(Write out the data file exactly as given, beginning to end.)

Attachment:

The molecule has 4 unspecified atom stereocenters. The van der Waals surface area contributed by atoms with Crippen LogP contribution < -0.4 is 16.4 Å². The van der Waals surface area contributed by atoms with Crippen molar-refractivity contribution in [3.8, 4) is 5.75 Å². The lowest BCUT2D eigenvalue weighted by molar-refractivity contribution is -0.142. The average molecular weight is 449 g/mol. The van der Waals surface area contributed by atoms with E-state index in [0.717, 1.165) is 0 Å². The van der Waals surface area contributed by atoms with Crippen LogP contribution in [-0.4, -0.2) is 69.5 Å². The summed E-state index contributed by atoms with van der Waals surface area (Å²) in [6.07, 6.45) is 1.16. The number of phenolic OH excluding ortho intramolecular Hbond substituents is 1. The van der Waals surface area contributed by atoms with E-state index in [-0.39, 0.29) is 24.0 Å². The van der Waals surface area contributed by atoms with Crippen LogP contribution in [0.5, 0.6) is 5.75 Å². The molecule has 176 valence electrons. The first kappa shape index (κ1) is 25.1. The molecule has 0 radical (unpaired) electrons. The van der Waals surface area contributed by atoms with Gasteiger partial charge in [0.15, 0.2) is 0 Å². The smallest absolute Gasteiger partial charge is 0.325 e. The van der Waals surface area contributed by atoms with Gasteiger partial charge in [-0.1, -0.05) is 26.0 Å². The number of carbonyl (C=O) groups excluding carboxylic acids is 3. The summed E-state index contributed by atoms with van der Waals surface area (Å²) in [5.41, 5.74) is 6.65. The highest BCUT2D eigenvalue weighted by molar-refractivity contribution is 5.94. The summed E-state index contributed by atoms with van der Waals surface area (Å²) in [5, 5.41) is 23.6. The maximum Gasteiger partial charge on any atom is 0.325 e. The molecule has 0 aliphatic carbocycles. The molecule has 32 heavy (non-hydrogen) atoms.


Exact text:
The molecule has 4 unspecified atom stereocenters. The van der Waals surface area contributed by atoms with Crippen LogP contribution < -0.4 is 16.4 Å². The van der Waals surface area contributed by atoms with Crippen molar-refractivity contribution in [3.8, 4) is 5.75 Å². The lowest BCUT2D eigenvalue weighted by molar-refractivity contribution is -0.142. The average molecular weight is 449 g/mol. The van der Waals surface area contributed by atoms with E-state index in [0.717, 1.165) is 0 Å². The van der Waals surface area contributed by atoms with Crippen LogP contribution in [-0.4, -0.2) is 69.5 Å². The summed E-state index contributed by atoms with van der Waals surface area (Å²) in [6.07, 6.45) is 1.16. The number of phenolic OH excluding ortho intramolecular Hbond substituents is 1. The van der Waals surface area contributed by atoms with E-state index in [-0.39, 0.29) is 24.0 Å². The van der Waals surface area contributed by atoms with Crippen LogP contribution in [0.5, 0.6) is 5.75 Å². The molecule has 176 valence electrons. The first kappa shape index (κ1) is 25.1. The molecule has 0 radical (unpaired) electrons. The van der Waals surface area contributed by atoms with Gasteiger partial charge in [0.15, 0.2) is 0 Å². The smallest absolute Gasteiger partial charge is 0.325 e. The van der Waals surface area contributed by atoms with Gasteiger partial charge in [-0.1, -0.05) is 26.0 Å². The number of carbonyl (C=O) groups excluding carboxylic acids is 3. The summed E-state index contributed by atoms with van der Waals surface area (Å²) in [5.41, 5.74) is 6.65. The highest BCUT2D eigenvalue weighted by molar-refractivity contribution is 5.94. The summed E-state index contributed by atoms with van der Waals surface area (Å²) in [5, 5.41) is 23.6. The maximum Gasteiger partial charge on any atom is 0.325 e. The molecule has 0 aliphatic carbocycles. The molecule has 32 heavy (non-hydrogen) atoms.